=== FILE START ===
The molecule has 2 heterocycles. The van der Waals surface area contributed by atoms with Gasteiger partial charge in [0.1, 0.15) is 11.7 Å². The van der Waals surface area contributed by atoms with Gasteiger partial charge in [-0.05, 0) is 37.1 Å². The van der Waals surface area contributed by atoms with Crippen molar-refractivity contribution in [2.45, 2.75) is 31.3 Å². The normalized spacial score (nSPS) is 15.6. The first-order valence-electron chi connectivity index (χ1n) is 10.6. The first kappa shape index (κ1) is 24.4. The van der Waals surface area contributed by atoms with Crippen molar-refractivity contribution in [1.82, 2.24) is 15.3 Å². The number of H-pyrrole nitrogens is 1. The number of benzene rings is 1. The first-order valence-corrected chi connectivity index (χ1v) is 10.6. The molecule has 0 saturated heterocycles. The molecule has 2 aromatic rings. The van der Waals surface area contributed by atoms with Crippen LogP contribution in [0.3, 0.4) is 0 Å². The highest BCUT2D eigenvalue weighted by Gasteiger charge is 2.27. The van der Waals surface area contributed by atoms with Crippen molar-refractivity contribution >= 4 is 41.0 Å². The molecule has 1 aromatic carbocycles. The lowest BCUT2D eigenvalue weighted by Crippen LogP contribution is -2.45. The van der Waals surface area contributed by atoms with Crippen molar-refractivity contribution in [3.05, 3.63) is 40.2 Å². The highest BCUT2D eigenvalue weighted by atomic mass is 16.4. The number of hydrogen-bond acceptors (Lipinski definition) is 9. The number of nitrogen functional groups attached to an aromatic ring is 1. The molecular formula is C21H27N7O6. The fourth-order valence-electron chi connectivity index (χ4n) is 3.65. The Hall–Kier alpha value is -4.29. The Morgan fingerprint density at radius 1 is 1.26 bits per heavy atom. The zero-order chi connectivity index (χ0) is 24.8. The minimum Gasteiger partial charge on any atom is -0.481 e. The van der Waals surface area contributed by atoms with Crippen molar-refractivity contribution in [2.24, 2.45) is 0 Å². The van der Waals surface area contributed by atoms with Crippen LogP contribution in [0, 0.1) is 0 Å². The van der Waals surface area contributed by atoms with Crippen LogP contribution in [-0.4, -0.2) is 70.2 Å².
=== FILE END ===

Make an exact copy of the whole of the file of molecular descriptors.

The molecule has 2 heterocycles. The van der Waals surface area contributed by atoms with Gasteiger partial charge in [0.1, 0.15) is 11.7 Å². The van der Waals surface area contributed by atoms with Gasteiger partial charge in [-0.05, 0) is 37.1 Å². The van der Waals surface area contributed by atoms with Crippen molar-refractivity contribution in [2.45, 2.75) is 31.3 Å². The normalized spacial score (nSPS) is 15.6. The first-order valence-electron chi connectivity index (χ1n) is 10.6. The first kappa shape index (κ1) is 24.4. The van der Waals surface area contributed by atoms with Crippen molar-refractivity contribution in [1.82, 2.24) is 15.3 Å². The number of H-pyrrole nitrogens is 1. The number of benzene rings is 1. The first-order valence-corrected chi connectivity index (χ1v) is 10.6. The molecule has 0 saturated heterocycles. The molecule has 2 aromatic rings. The van der Waals surface area contributed by atoms with Crippen LogP contribution in [0.3, 0.4) is 0 Å². The highest BCUT2D eigenvalue weighted by Gasteiger charge is 2.27. The van der Waals surface area contributed by atoms with Crippen molar-refractivity contribution >= 4 is 41.0 Å². The molecule has 1 aromatic carbocycles. The lowest BCUT2D eigenvalue weighted by Crippen LogP contribution is -2.45. The van der Waals surface area contributed by atoms with Crippen molar-refractivity contribution in [3.05, 3.63) is 40.2 Å². The highest BCUT2D eigenvalue weighted by atomic mass is 16.4. The number of hydrogen-bond acceptors (Lipinski definition) is 9. The number of nitrogen functional groups attached to an aromatic ring is 1. The molecular formula is C21H27N7O6. The fourth-order valence-electron chi connectivity index (χ4n) is 3.65. The Hall–Kier alpha value is -4.29. The Morgan fingerprint density at radius 1 is 1.26 bits per heavy atom. The zero-order chi connectivity index (χ0) is 24.8. The minimum Gasteiger partial charge on any atom is -0.481 e. The van der Waals surface area contributed by atoms with Crippen molar-refractivity contribution in [2.24, 2.45) is 0 Å². The van der Waals surface area contributed by atoms with Crippen LogP contribution in [0, 0.1) is 0 Å². The van der Waals surface area contributed by atoms with Crippen LogP contribution in [-0.4, -0.2) is 70.2 Å².